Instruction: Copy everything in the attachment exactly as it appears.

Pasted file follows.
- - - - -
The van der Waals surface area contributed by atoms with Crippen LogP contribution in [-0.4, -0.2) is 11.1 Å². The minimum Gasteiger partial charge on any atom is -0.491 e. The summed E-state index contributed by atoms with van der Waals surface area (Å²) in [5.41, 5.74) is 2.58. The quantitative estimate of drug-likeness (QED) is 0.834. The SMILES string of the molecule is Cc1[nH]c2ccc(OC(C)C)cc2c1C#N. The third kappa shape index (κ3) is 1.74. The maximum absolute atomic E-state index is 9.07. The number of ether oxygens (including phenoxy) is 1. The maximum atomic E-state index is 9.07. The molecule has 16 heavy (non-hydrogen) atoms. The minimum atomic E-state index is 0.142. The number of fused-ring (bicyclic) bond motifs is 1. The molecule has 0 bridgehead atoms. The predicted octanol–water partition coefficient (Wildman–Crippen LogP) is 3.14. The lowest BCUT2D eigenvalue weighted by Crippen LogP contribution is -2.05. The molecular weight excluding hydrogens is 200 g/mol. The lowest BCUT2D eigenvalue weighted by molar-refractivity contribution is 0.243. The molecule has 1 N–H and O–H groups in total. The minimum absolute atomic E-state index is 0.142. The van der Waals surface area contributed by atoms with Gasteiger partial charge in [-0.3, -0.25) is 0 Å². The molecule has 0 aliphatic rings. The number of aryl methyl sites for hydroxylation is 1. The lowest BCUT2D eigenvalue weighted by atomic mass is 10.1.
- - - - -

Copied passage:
The van der Waals surface area contributed by atoms with Crippen LogP contribution in [-0.4, -0.2) is 11.1 Å². The minimum Gasteiger partial charge on any atom is -0.491 e. The summed E-state index contributed by atoms with van der Waals surface area (Å²) in [5.41, 5.74) is 2.58. The quantitative estimate of drug-likeness (QED) is 0.834. The SMILES string of the molecule is Cc1[nH]c2ccc(OC(C)C)cc2c1C#N. The third kappa shape index (κ3) is 1.74. The maximum absolute atomic E-state index is 9.07. The number of ether oxygens (including phenoxy) is 1. The maximum atomic E-state index is 9.07. The molecule has 16 heavy (non-hydrogen) atoms. The minimum atomic E-state index is 0.142. The number of fused-ring (bicyclic) bond motifs is 1. The molecule has 0 bridgehead atoms. The predicted octanol–water partition coefficient (Wildman–Crippen LogP) is 3.14. The lowest BCUT2D eigenvalue weighted by Crippen LogP contribution is -2.05. The molecular weight excluding hydrogens is 200 g/mol. The lowest BCUT2D eigenvalue weighted by molar-refractivity contribution is 0.243. The molecule has 1 N–H and O–H groups in total. The minimum absolute atomic E-state index is 0.142. The van der Waals surface area contributed by atoms with Gasteiger partial charge in [-0.3, -0.25) is 0 Å². The molecule has 0 aliphatic rings. The number of aryl methyl sites for hydroxylation is 1. The lowest BCUT2D eigenvalue weighted by atomic mass is 10.1.